Reciprocal altruism in action

Female vampire bats live in colonies made up of unrelated females and their offspring, and they feed exclusively on blood. At feeding time, these bats leave the roost, find a mammal (usually, a nice juicy cow), bite it without being detected, and lap up the blood. On a good night, they can consume almost one third of their body weight in blood before they head back to the roost — which is like a 150-pound person having a 50-pound dinner.

But if a bat can't find food (sometimes, no cows are to be had), it's in big trouble. If it goes more than two nights without eating, it starves. In fact, studies have shown that vampire bats fail to find food often enough that, left on their own, most would be dead within a year. Yet vampire bats tend to live a long time. Why? Vampire bats share the wealth.

Back at the roost, the bats who were successful share some of the blood they collected with the bats that are starving. Then, when they themselves are on death's doorstep, they get a sip of blood in return. This exchange among the bats meets the conditions necessary for altruistic reciprocity:

1 The colonies are long-term communities of the same individuals who have many opportunities to share blood as needed. In one case, the same pair of bats lived together for more than 10 years. Familiar bats — those with which the donor has a longer association — are more likely to receive a donation of blood, because they're the ones most likely to be around to reciprocate in the future.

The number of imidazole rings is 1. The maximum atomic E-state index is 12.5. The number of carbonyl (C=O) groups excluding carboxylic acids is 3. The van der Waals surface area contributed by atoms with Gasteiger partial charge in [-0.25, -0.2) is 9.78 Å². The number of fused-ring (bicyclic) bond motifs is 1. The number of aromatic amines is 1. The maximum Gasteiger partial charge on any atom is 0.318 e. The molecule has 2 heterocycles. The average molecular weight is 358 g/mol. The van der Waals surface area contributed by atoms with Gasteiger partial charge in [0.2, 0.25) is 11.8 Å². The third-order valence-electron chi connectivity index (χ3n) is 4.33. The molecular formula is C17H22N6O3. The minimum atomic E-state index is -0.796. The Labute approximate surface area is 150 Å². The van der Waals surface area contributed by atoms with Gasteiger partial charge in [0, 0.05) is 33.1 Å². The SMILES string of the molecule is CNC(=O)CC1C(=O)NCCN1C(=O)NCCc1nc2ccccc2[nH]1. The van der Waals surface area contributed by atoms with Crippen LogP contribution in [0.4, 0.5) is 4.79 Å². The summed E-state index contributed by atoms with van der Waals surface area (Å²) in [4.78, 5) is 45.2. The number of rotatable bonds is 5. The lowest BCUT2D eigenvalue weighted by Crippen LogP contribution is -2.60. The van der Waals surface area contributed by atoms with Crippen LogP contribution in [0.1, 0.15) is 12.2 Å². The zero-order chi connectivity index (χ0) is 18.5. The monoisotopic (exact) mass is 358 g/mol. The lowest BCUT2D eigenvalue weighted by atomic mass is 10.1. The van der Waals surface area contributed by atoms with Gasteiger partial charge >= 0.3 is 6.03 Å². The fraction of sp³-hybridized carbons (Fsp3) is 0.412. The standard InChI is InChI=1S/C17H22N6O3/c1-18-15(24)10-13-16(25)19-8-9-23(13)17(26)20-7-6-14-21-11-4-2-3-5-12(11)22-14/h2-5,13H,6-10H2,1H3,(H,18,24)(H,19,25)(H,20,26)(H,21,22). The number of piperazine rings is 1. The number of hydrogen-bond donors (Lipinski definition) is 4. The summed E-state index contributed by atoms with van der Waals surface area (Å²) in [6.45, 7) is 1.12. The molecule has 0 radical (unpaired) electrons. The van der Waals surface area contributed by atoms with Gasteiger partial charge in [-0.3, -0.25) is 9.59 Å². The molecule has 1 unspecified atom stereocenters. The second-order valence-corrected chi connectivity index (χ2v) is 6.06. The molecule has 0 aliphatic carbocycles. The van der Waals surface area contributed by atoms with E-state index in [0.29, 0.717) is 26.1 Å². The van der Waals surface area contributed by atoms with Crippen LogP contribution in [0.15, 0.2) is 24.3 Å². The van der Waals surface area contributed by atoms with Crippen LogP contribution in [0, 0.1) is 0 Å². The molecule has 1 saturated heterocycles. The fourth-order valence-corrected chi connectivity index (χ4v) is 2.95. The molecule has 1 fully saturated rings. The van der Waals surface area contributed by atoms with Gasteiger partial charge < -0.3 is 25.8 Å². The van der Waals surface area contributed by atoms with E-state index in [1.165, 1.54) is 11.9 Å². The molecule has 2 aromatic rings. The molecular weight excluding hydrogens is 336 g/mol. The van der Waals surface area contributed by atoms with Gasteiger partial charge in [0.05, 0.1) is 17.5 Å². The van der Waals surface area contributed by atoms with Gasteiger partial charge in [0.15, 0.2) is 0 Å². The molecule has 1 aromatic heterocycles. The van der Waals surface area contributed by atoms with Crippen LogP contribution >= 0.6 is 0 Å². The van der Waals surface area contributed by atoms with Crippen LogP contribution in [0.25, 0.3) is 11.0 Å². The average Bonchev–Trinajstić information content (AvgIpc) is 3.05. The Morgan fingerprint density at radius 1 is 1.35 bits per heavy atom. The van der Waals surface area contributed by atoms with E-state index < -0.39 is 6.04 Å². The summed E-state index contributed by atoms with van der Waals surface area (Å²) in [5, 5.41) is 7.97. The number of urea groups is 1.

Gerald Wilkinson removed a sample of bats from a colony and held them without food until they reached the weight at which they would solicit food from other bats. Then he compared how the bats remaining in the colony responded to their returning (hungry) compatriots and how they responded to hungry bats from a different colony. He found that the full bats were likely to feed the hungry bats with which they had previous associations and were much less likely to feed the bats that were strangers.

1 The altruistic act is more beneficial to the recipient than harmful to the giver. When a bat is close to starvation, a little bit of blood can buy a fair bit of time. But that same amount of blood isn't as big a loss to the donating bat that's flush from a successful feeding trip.

i Vampire bats seem to have mechanisms in place to make sure that other bats can't cheat:

• They're able to recognize and remember other individual bats.

• Before a hungry bat solicits food from one of its roostmates, it grooms that bat's belly. Given that full bats are noticeably more rotund than starving bats, the hungry bat probably has a good sense of who has food to share.

• The bat that's being asked for food can assess the condition of the bat that's asking. Roostmates that are close to starvation are much more likely to be fed than roostmates that are only a little hungry.

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